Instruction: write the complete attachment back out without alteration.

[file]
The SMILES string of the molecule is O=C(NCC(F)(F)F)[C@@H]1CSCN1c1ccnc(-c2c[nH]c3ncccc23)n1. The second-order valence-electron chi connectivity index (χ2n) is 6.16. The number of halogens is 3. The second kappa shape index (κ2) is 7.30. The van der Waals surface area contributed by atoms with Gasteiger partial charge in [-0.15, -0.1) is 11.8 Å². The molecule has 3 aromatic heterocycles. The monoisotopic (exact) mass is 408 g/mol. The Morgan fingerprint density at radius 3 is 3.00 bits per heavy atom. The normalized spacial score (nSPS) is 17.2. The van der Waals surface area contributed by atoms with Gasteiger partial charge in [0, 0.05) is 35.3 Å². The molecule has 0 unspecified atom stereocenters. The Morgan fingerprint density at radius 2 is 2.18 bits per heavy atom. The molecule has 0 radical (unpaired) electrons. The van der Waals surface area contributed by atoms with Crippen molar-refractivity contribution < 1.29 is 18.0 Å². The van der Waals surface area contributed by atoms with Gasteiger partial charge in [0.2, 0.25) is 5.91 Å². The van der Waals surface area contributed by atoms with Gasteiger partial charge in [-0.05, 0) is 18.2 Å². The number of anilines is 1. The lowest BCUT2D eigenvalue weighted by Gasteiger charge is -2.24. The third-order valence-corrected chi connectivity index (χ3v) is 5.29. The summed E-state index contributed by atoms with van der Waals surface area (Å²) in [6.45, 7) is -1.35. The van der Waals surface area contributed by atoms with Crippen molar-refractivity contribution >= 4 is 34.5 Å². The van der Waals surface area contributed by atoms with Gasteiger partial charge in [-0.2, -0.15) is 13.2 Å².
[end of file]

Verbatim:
The SMILES string of the molecule is O=C(NCC(F)(F)F)[C@@H]1CSCN1c1ccnc(-c2c[nH]c3ncccc23)n1. The second-order valence-electron chi connectivity index (χ2n) is 6.16. The number of halogens is 3. The second kappa shape index (κ2) is 7.30. The van der Waals surface area contributed by atoms with Gasteiger partial charge in [-0.15, -0.1) is 11.8 Å². The molecule has 3 aromatic heterocycles. The monoisotopic (exact) mass is 408 g/mol. The Morgan fingerprint density at radius 3 is 3.00 bits per heavy atom. The normalized spacial score (nSPS) is 17.2. The van der Waals surface area contributed by atoms with Gasteiger partial charge in [0, 0.05) is 35.3 Å². The molecule has 0 unspecified atom stereocenters. The Morgan fingerprint density at radius 2 is 2.18 bits per heavy atom. The molecule has 0 radical (unpaired) electrons. The van der Waals surface area contributed by atoms with Crippen molar-refractivity contribution < 1.29 is 18.0 Å². The van der Waals surface area contributed by atoms with Gasteiger partial charge in [0.2, 0.25) is 5.91 Å². The van der Waals surface area contributed by atoms with Gasteiger partial charge in [-0.05, 0) is 18.2 Å². The number of anilines is 1. The lowest BCUT2D eigenvalue weighted by Gasteiger charge is -2.24. The third-order valence-corrected chi connectivity index (χ3v) is 5.29. The summed E-state index contributed by atoms with van der Waals surface area (Å²) in [6.45, 7) is -1.35. The van der Waals surface area contributed by atoms with Crippen molar-refractivity contribution >= 4 is 34.5 Å². The van der Waals surface area contributed by atoms with Gasteiger partial charge in [-0.2, -0.15) is 13.2 Å².